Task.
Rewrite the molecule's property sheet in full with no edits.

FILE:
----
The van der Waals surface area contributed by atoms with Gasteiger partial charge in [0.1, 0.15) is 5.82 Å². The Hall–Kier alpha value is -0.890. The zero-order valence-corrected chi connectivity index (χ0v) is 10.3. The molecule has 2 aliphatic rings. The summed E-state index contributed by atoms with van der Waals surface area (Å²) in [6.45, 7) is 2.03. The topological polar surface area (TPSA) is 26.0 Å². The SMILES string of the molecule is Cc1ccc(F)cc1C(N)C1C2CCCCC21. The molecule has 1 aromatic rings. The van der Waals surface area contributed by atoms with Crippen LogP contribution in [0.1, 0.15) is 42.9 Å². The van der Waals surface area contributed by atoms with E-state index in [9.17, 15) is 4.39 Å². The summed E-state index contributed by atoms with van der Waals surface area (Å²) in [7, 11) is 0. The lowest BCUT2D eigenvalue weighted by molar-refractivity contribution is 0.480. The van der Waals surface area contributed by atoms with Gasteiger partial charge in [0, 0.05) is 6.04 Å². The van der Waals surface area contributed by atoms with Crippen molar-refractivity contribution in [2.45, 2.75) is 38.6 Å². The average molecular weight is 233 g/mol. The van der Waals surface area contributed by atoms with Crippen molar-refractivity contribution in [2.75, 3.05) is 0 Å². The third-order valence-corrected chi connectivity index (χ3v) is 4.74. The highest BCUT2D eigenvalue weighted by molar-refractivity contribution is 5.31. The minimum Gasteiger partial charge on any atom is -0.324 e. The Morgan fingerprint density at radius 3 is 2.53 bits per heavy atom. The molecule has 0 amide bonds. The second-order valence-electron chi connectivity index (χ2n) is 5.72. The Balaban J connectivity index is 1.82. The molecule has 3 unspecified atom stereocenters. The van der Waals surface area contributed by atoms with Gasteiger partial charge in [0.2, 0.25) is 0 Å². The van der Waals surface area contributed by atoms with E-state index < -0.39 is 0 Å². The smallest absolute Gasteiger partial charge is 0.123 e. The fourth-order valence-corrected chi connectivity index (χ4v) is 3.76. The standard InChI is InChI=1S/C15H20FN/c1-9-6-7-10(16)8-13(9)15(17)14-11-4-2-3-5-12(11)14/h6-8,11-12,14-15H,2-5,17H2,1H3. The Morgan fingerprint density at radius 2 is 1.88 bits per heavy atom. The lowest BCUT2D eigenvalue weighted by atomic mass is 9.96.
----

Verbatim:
The van der Waals surface area contributed by atoms with Gasteiger partial charge in [0.1, 0.15) is 5.82 Å². The Hall–Kier alpha value is -0.890. The zero-order valence-corrected chi connectivity index (χ0v) is 10.3. The molecule has 2 aliphatic rings. The summed E-state index contributed by atoms with van der Waals surface area (Å²) in [6.45, 7) is 2.03. The topological polar surface area (TPSA) is 26.0 Å². The SMILES string of the molecule is Cc1ccc(F)cc1C(N)C1C2CCCCC21. The molecule has 1 aromatic rings. The van der Waals surface area contributed by atoms with Crippen LogP contribution in [0.1, 0.15) is 42.9 Å². The van der Waals surface area contributed by atoms with E-state index in [9.17, 15) is 4.39 Å². The summed E-state index contributed by atoms with van der Waals surface area (Å²) in [7, 11) is 0. The lowest BCUT2D eigenvalue weighted by molar-refractivity contribution is 0.480. The van der Waals surface area contributed by atoms with Gasteiger partial charge in [0, 0.05) is 6.04 Å². The van der Waals surface area contributed by atoms with Crippen molar-refractivity contribution in [2.45, 2.75) is 38.6 Å². The average molecular weight is 233 g/mol. The van der Waals surface area contributed by atoms with Crippen molar-refractivity contribution in [2.75, 3.05) is 0 Å². The third-order valence-corrected chi connectivity index (χ3v) is 4.74. The highest BCUT2D eigenvalue weighted by molar-refractivity contribution is 5.31. The minimum Gasteiger partial charge on any atom is -0.324 e. The Morgan fingerprint density at radius 3 is 2.53 bits per heavy atom. The molecule has 0 amide bonds. The second-order valence-electron chi connectivity index (χ2n) is 5.72. The Balaban J connectivity index is 1.82. The molecule has 3 unspecified atom stereocenters. The van der Waals surface area contributed by atoms with Gasteiger partial charge in [0.2, 0.25) is 0 Å². The van der Waals surface area contributed by atoms with E-state index < -0.39 is 0 Å². The smallest absolute Gasteiger partial charge is 0.123 e. The fourth-order valence-corrected chi connectivity index (χ4v) is 3.76. The standard InChI is InChI=1S/C15H20FN/c1-9-6-7-10(16)8-13(9)15(17)14-11-4-2-3-5-12(11)14/h6-8,11-12,14-15H,2-5,17H2,1H3. The Morgan fingerprint density at radius 2 is 1.88 bits per heavy atom. The lowest BCUT2D eigenvalue weighted by atomic mass is 9.96.